Unpublished materials disclosed in a submitted manuscript must not be used in a reviewer’s own research without the express written consent of the author. Privileged information or ideas obtained through peer review must be kept confidential and not used for personal advantage. Reviewers should not consider manuscripts in which they have conflicts of interest resulting from competitive, collaborative, or other relationships or connections with any of the authors, companies, or institutions connected to the papers.
ETHICAL STANDARDS FOR AUTHORS
Authors of reports of original research should present an accurate account of the work performed as well as an objective discussion of its significance. Underlying data should be represented accurately in the paper. A paper should contain sufficient detail and references to permit others to replicate the work. Fraudulent or knowingly inaccurate statements constitute unethical behavior and are unacceptable.
Authors may be asked to provide the raw data in connection with a paper for editorial review, and should be prepared to provide public access to such data, if practicable, and should in any event be prepared to retain such data for a reasonable time after publication.
Plagiarism in all its forms constitutes unethical publishing behavior and is unacceptable. The authors should ensure that they have written entirely original works, and if the authors have used the work and/or words of others, this has been appropriately cited or quoted. Plagiarism takes many forms, from ‘passing off’ another’s paper as the author’s own paper, to copying or paraphrasing substantial parts of another’s paper (without attribution), to claiming results from research conducted by others. Self-plagiarism or auto-plagiarism is one type of plagiarism in which the authors use results or words from their own published articles without citing them appropriately.
An author should not in general publish manuscripts describing essentially the same research in more than one journal or primary publication. Submitting the same manuscript to more than one journal concurrently constitutes unethical publishing behavior and is unacceptable.
Proper acknowledgment of the work of others must always be given. Authors should cite publications that have been influential in determining the nature of the reported work. Information obtained privately, as in conversation, correspondence, or discussion with third parties, must not be used or reported without explicit, written permission from the source.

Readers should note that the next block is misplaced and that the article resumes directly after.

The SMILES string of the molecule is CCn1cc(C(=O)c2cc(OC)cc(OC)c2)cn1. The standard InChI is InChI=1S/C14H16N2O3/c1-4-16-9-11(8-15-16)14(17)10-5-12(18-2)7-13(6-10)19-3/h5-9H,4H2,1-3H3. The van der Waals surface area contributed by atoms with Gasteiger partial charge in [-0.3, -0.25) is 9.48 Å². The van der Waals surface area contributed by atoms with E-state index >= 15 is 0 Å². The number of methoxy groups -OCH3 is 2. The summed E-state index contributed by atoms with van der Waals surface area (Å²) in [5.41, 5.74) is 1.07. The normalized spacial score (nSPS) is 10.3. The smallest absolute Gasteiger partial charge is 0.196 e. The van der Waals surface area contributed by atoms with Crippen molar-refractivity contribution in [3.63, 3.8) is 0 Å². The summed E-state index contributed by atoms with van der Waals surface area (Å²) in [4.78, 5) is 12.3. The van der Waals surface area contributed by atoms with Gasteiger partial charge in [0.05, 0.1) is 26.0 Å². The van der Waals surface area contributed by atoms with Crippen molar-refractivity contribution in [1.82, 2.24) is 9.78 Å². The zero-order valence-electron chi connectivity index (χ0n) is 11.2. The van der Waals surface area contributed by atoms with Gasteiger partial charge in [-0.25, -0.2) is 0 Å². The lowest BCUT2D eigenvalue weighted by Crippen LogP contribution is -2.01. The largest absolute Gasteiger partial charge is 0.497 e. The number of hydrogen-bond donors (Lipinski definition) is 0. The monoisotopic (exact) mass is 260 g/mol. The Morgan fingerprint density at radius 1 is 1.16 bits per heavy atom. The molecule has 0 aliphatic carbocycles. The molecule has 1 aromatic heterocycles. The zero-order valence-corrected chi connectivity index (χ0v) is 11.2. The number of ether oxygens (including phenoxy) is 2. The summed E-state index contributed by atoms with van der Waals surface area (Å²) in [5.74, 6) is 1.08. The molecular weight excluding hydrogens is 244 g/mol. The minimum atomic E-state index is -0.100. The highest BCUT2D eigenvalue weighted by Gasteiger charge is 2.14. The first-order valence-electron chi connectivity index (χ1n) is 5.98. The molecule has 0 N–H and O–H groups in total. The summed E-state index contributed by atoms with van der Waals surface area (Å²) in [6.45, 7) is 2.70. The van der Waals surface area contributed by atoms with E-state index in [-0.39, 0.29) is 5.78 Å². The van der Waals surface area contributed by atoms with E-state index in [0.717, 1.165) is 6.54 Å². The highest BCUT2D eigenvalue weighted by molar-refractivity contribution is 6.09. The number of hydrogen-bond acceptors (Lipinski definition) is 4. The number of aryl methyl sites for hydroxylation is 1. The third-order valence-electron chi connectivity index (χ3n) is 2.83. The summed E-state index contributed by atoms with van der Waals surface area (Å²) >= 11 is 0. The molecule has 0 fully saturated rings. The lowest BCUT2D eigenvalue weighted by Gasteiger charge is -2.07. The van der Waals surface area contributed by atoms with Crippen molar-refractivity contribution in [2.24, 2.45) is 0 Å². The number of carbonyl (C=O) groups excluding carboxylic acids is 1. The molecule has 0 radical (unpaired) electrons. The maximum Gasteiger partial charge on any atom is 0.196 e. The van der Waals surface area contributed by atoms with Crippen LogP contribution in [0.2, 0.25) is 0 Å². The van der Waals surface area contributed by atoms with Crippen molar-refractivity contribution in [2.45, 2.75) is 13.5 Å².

Authorship should be limited to those who have made a significant contribution to the conception, design, execution, or interpretation of the reported study. All those who have made significant contributions should be listed as co-authors. The corresponding author should ensure that all appropriate co-authors are included on the paper, and that all co-authors have seen and approved the final version of the paper and have agreed to its submission for publication.
If the work involves procedures or equipment that have any unusual hazards inherent in their use, the author must clearly identify these in the manuscript. If the work involves the use of human subjects, the author should ensure that the manuscript contains a statement that all procedures were performed in compliance with relevant laws and institutional guidelines and that the appropriate institutional committee(s) have approved them. Authors should include a statement in the manuscript that informed consent was obtained for experimentation with human subjects. The privacy rights of human subjects must always be observed. Appropriate consents, permissions and releases must be obtained where an author wishes to include case details or other personal information in the manuscript. Written consents must be retained by the author and copies of the consents or evidence that such consents have been obtained must be provided to the journal on request.
When an author discovers a significant error or inaccuracy in his/her own published work, it is the author’s obligation to promptly notify the journal editor or publisher and cooperate with the editor to retract or correct the paper. If the editor or the publisher learns from a third party that a published work contains a significant error, it is the obligation of the author to promptly retract or correct the paper or provide evidence to the editor of the correctness of the original paper.